Christopher Maltman & Graham Johnson at Wigmore Hall [Winterreise]

Winterreise, D911

Christopher Maltman (baritone) & Graham Johnson (piano)

Reviewed by: Richard Nicholson

Reviewed: 11 February, 2010
Venue: Wigmore Hall, London

Christopher Maltman. ©Levon Biss Christopher Maltman’s progress since he won what was then styled the Lieder Prize at Cardiff Singer of the World has involved widening and deepening his understanding of song, and expanding the size and expressive possibilities of his voice in an increasingly demanding operatic career.

This was something of a hybrid “Winterreise”, its most memorable moments involving large-scale operatic extroversion and poetic inwardness; balance was disconcertingly tilted towards the singer (a shared intention of the two artists). Johnson’s prelude to ‘Gute Nacht’ lacked flow, but was soft and hesitant, its phrases choppy. The entry of the singer was contrastingly decisive. Before long the power of Maltman’s voice was unleashed, his mezza voce and full-voiced roar in close proximity foreshadowed the overall character of this performance.

Maltman’s mighty volume was consistently produced: in ‘Gefrorne Tränen’ the two massive crescendos in the final stanza left the pianist apparently intimidated, the postlude substantially weakened in comparison with the similar enactment of falling tears in the prelude. In the songs involving a repeat Maltman seemed intent on confirming his vocal power, and second time around the intensity of the sung words was heightened. Maltman’s is a potentially beautiful voice, even at high volume levels, but he was not always concerned to preserve its beauty: the fortissimos occasionally verged on the ugly.

Graham JohnsonThe artists did not release their concept of the cycle willingly or readily. The expression of disdain (a derisive grin) which Maltman projected for much of the time was puzzling. As he proceeded, uncomfortably reminded of what he had lost, he was repeatedly oppressed by winter’s manifestations, some of which, such as the frozen river, he found ruthless and implacable. Having to pass the linden tree, now bare, was a dagger to the heart. He frequently asked questions without receiving answers, and clearly found it hard to shake off his familiar values. His attachment to them survived as late as ‘Der greise Kopf’, where his pride at retaining youthful black hair was majestically proclaimed.

For two-thirds of the cycle, then, Maltman’s traveller sought a purpose for his journey. Only with the seventeenth song (‘Im Dorfe’) did the penny drop and the singer find the answer that he had been seeking. Significantly, it was in this song that his always admirable enunciation reached its pinnacle of clarity, and Johnson was at his most eloquent, making the transition back to the original melody, with the postlude dwelt over. This song emerged as the point of no-return: the traveller renounced all contact with humanity. What he saw from now on were to be delusions, and his destination was death. Perplexity was replaced by certainty, the inevitable acknowledged.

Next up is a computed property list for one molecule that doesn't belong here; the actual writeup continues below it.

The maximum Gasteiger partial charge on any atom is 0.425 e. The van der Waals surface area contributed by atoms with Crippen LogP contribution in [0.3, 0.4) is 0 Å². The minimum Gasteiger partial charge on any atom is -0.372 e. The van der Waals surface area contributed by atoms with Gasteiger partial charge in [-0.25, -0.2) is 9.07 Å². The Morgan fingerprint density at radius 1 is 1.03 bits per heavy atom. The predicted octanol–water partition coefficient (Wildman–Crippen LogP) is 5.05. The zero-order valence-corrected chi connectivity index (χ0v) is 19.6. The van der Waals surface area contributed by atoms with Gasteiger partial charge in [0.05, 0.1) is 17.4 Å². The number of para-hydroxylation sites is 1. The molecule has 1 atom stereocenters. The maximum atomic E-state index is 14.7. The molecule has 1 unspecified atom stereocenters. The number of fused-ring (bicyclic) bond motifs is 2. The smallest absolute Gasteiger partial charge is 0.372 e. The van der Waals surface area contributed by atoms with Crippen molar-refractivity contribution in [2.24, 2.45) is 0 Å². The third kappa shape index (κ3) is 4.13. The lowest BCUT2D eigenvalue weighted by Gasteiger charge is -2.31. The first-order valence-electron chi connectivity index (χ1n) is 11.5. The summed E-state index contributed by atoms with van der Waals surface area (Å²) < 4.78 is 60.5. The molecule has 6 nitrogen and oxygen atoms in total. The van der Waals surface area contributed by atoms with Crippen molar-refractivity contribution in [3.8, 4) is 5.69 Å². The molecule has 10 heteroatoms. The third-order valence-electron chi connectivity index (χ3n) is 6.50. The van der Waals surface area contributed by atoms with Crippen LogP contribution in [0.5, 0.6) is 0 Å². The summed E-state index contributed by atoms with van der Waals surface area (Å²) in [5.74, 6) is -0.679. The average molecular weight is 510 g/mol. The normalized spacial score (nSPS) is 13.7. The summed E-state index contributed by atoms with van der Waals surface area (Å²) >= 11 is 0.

The “törichtes Verlangen” which the singer referred to in ‘Der Wegweiser’ (words which were given particular emphasis in a performance where the phrase rather than the individual word was generally the unit of meaning) was a death-wish, welcomed in ‘Das Wirtshaus’ and embodied in ‘Der Leiermann’ in the meeting with the Grim Reaper. This latter song began with a soft and fuzzy piano figurations, which became focussed as the song proceeded; the singer uttered an audible shudder at ‘Wunderlicher Alter’ as he recognised Death.

Some aspects of this interpretation did not lie comfortably. Tempos were often slow, and individual words had a sforzando applied to them: the leise and stark markings in ‘Rast’, for example, were over-stated. ‘Frühlingstraum’ stood out too much, rather as an opera character’s personal scena might, the dream externalised, the colouring of the three contrasted sections very spare, the third section slowed right down and the conclusion craggily voiced. Conversely, the action of ‘Letzte Hoffnung’, the suspense of the teetering leaf and its consequences for the traveller, were conveyed as vividly as the most powerful operatic racconto.

Johnson was by no means eclipsed: details such as the rising phrase in the inner part at the end of the prelude of ‘Der Lindenbaum’ and the ominous triplet chords in ‘Einsamkeit’ made their mark. If the partnership between singer and accompanist had favoured the former earlier, their union became solidified in ‘Der Wegweiser’. Their combined sound was pared away, Maltman’s head-voice was deployed at its most telling, while the initially monotonous phrases in the last stanza were perfectly shaped.

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